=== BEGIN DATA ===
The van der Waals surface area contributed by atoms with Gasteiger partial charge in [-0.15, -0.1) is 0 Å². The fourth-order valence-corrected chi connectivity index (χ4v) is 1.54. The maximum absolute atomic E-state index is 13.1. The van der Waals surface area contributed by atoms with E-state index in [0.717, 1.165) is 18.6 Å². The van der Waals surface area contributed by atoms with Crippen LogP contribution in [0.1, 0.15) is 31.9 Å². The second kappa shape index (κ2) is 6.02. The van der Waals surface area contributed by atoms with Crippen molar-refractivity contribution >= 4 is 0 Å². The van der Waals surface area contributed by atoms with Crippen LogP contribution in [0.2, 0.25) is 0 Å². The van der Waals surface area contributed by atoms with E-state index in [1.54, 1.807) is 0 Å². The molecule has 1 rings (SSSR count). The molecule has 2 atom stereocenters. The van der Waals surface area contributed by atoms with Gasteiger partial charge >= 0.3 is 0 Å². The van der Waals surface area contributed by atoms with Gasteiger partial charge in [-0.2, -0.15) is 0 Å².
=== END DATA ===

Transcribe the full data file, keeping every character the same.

The van der Waals surface area contributed by atoms with Gasteiger partial charge in [-0.15, -0.1) is 0 Å². The fourth-order valence-corrected chi connectivity index (χ4v) is 1.54. The maximum absolute atomic E-state index is 13.1. The van der Waals surface area contributed by atoms with E-state index in [0.717, 1.165) is 18.6 Å². The van der Waals surface area contributed by atoms with Crippen LogP contribution in [0.1, 0.15) is 31.9 Å². The second kappa shape index (κ2) is 6.02. The van der Waals surface area contributed by atoms with Crippen molar-refractivity contribution >= 4 is 0 Å². The van der Waals surface area contributed by atoms with Crippen LogP contribution in [0.2, 0.25) is 0 Å². The van der Waals surface area contributed by atoms with E-state index in [1.54, 1.807) is 0 Å². The molecule has 1 rings (SSSR count). The molecule has 2 atom stereocenters. The van der Waals surface area contributed by atoms with Gasteiger partial charge >= 0.3 is 0 Å². The van der Waals surface area contributed by atoms with Gasteiger partial charge in [-0.2, -0.15) is 0 Å².